2. Mediation helps repair the social and inter-personal fabric that has been damaged and torn apart by conflict.  Preserving social cohesiveness is one of the primary purposes of a democratic government. Both parties (taxpayers and their extended contacts – family and friends) ultimately are unhappy with court imposed orders – Justice is a very blunt instrument to solve a dispute. The judge will usually have to award 100% to one side, even if the other side has some valid reasons for acting the way it did.  Thus there will be at least one side that will still be unsatisfied with the decision (leading to the distinct possibility of appeals – thereby incurring more costs and not allowing closure), and the other side will have lost out in unrecovered time, emotional costs, and non-recoverable legal fees.

The disadvantages of litigation are well known and documented:-

  1. Financial Costs.  The huge pre-trial and trial legal costs;
  2. Time. The time it takes to get to trial – years in many instances;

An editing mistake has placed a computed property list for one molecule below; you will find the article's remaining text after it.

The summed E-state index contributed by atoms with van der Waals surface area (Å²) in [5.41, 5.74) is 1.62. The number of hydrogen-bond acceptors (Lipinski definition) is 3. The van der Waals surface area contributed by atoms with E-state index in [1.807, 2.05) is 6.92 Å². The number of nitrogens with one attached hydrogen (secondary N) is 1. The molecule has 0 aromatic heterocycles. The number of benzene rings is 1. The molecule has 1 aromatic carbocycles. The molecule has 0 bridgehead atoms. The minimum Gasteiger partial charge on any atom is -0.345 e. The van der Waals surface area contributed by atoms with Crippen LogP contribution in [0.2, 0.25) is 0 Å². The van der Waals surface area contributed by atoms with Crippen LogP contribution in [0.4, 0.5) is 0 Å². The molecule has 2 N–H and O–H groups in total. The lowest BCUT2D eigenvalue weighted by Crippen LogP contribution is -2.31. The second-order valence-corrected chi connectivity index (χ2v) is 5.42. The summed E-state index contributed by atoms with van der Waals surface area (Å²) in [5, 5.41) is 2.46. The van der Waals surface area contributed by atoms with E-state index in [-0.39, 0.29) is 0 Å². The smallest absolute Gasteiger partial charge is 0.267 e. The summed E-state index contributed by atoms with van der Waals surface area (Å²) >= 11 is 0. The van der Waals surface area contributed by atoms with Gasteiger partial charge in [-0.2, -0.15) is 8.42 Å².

3. Publicity. The lack of confidentiality, and its sidekick, publicity, during the trial and judgement;
  4. The outcome. The decision is left to a third party, whom you may feel does not fully appreciate your position;
  5. Rules of evidence. Rules of evidence may exclude or limit many things that you think are important;
  6. Loss of control. You personally have little or no say in the process of getting to trial, which can be frustrating to a non-lawyer, or someone not used to the court system; and
  7. Other costs to you. There are huge costs in time, emotions, non-recoverable legal costs and the inevitable diversion of your focus from other parts of your life/business

I will enumerate the advantages of mediation, also in point form, in the next post.